Anita McBurney, Audit Senior Manager
Blake Masters, ABS Manager
Habif, Arogeti & Wynne
With the Affordable Care Act (ACA) requirements already in place, employers must be prepared to navigate the changes that come with providing, or not providing, employees with health insurance. Many are asking “will the changes impact me? And if so, how?” The answer to that question is anything but straightforward.
There are a few things to consider that will determine how your company will be impacted by ACA-related changes.
2. Is your health insurance plan funded by a third party? If the health insurance plan that you provide to your employees is funded by a third-party insurance company, then you must establish how many full-time and full-time equivalent employees you have in order to determine how the ACA will impact you. Why? The ACA Employer Mandate to provide health insurance to employees applies only to entities that have 50 or more full-time or full-time equivalent employees.
It is important, however, that employers understand the definition of a full-time and full-time equivalent employees. Under the rules laid out by the ACA, a full-time employee is an employee that works 120 hours in a month, while full-time equivalent employees are two or more employees whose combined work hours in one week add up to one full-time employee.
a) Fewer than 50 full-time or full-time equivalent employees. If your company doesn’t have 50 full-time or full-time equivalent employees, then you do not need to do any reporting in Jan. 2016 for the Jan. 2015 year.
b) Over 50 full-time or full-time equivalent employees. If your company has over 50 full-time or full-time equivalent employees then you will be required to provide health insurance to all employees. The insurance must meet minimum requirements, or the company will risk penalties. You must also complete Form 1094 and Form 1095 for each employee.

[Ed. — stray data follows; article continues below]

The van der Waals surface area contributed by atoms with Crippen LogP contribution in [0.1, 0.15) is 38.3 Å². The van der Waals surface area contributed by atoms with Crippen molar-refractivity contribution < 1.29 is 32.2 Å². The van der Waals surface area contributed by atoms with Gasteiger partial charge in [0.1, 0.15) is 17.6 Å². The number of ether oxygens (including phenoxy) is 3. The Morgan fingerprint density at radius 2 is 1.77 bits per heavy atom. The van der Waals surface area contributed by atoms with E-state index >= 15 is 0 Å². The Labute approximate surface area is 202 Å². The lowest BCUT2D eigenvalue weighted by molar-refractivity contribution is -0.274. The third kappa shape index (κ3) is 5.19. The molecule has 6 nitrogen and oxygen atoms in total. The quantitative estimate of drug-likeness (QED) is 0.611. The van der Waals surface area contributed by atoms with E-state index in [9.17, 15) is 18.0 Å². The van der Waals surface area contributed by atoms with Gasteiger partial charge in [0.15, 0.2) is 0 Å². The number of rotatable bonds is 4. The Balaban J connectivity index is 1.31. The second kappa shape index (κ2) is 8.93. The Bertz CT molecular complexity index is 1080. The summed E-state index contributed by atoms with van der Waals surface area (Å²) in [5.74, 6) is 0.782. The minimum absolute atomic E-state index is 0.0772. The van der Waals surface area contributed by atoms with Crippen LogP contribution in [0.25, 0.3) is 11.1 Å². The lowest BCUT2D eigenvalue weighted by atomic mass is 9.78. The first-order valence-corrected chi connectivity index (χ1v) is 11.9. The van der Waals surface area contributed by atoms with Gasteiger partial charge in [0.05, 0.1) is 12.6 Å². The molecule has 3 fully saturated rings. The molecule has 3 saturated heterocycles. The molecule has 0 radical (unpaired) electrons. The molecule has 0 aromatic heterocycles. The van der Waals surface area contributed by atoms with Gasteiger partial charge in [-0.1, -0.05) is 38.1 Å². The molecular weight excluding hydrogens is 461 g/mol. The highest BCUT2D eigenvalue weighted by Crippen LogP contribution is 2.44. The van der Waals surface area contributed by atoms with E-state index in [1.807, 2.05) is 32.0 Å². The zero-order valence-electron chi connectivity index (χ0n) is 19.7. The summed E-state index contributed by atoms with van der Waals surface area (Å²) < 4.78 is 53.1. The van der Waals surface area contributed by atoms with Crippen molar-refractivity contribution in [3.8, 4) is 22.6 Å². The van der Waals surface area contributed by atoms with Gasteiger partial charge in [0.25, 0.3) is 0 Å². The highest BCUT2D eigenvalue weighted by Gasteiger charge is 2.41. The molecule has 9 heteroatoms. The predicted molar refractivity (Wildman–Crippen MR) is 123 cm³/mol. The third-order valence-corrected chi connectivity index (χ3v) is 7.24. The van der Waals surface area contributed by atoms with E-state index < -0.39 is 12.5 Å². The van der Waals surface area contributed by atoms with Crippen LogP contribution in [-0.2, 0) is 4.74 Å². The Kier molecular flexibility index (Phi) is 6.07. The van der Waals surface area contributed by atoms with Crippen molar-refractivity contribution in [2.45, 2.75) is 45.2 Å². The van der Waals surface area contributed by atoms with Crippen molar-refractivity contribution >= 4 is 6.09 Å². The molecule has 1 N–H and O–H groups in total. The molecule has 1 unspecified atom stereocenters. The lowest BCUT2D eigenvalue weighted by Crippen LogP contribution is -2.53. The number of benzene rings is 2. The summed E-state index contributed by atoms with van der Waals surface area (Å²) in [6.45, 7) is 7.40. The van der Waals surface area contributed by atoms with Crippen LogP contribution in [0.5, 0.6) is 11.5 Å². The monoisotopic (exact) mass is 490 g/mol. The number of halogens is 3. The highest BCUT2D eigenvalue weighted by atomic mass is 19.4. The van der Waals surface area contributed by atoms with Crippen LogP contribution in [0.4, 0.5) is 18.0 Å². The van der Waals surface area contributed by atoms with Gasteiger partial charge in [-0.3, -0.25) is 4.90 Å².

3. What information will you need to fill out Forms 1094 and 1095? The information required to complete Form 1094 and 1095 requires significant coordination of departments, as no one department will likely have all the information required for completion.
a) Form 1094 is a general summary of the Form 1095s and is filed annually. It details the monthly number of employees, monthly number of full-time or full-time equivalent employees and the monthly number of employees that have received an offer of qualified insurance.
b) Form 1095 must be filed annually for each employee and contains information similar to a W-2. However, it also requires details on each month the employee was offered coverage, the employee’s share of the lowest cost monthly premium for self-only minimum value coverage and the applicable safe harbor code.
4. What are the coverage requirements to avoid penalties? Employers with over 50 full-time or full-time equivalent employees must offer health insurance coverage to at least 95 percent of full-time employees. In addition, the coverage must cover at least 60 percent of covered health care expenses, and coverage premiums for the lowest cost employee-only coverage must be less than 9.5 percent of W-2 income - or in other words, affordable for all employees.
5. What are the penalties for not meeting coverage requirements? The penalties vary by requirement. For employers who fail to cover at least 95 percent of full-time employees, they are penalized $2,000 times the total of full-time employees less 30. For example, a company of 50 full-time employees would have a penalty calculated as: (50-30) * $2,000 = $40,000. Depending on the size of the company, this penalty can be significant to the company’s bottom line.
Those employers who fail to offer coverage that covers at least 60 percent of covered health care expenses and those that offer plans that are not affordable to all employees are subject to a penalty of $3,000 times the number of full-time employees who purchased coverage on the federal or state exchange and received a premium tax credit, rather than obtaining the health insurance coverage offered by the company.
Compliance with the ACA Employer Mandate is not a sprint, but rather a marathon that will require every employer to get ready for the new reporting requirements. You should start preparing your systems and employees today so that you’re ready to complete the required filings.
Unsure how to get ready for the ACA? Contact Tommy Lee, partner at Habif, Arogeti & Wynne, LLP, at firstname.lastname@example.org.